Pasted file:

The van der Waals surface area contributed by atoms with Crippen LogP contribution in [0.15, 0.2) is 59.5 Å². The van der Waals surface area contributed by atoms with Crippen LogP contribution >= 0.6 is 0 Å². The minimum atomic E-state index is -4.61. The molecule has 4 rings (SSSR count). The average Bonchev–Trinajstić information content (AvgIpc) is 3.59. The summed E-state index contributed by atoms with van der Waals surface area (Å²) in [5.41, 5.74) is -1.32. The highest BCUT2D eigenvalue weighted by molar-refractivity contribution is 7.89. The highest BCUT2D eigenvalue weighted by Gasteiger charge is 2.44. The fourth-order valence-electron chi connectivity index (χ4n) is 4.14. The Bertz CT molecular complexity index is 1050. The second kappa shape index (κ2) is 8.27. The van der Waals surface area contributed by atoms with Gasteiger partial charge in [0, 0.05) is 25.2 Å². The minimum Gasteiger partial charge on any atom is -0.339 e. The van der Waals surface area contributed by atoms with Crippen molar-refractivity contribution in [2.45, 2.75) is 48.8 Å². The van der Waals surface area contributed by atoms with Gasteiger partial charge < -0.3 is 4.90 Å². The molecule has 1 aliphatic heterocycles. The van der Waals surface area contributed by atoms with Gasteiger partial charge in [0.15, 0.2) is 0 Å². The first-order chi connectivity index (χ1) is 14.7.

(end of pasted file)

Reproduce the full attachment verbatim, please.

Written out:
The van der Waals surface area contributed by atoms with Crippen LogP contribution in [0.15, 0.2) is 59.5 Å². The van der Waals surface area contributed by atoms with Crippen LogP contribution >= 0.6 is 0 Å². The minimum atomic E-state index is -4.61. The molecule has 4 rings (SSSR count). The average Bonchev–Trinajstić information content (AvgIpc) is 3.59. The summed E-state index contributed by atoms with van der Waals surface area (Å²) in [5.41, 5.74) is -1.32. The highest BCUT2D eigenvalue weighted by molar-refractivity contribution is 7.89. The highest BCUT2D eigenvalue weighted by Gasteiger charge is 2.44. The fourth-order valence-electron chi connectivity index (χ4n) is 4.14. The Bertz CT molecular complexity index is 1050. The second kappa shape index (κ2) is 8.27. The van der Waals surface area contributed by atoms with Gasteiger partial charge in [0, 0.05) is 25.2 Å². The minimum Gasteiger partial charge on any atom is -0.339 e. The van der Waals surface area contributed by atoms with Crippen molar-refractivity contribution in [2.45, 2.75) is 48.8 Å². The van der Waals surface area contributed by atoms with Gasteiger partial charge < -0.3 is 4.90 Å². The molecule has 1 aliphatic heterocycles. The van der Waals surface area contributed by atoms with Gasteiger partial charge in [0.15, 0.2) is 0 Å². The first-order chi connectivity index (χ1) is 14.7.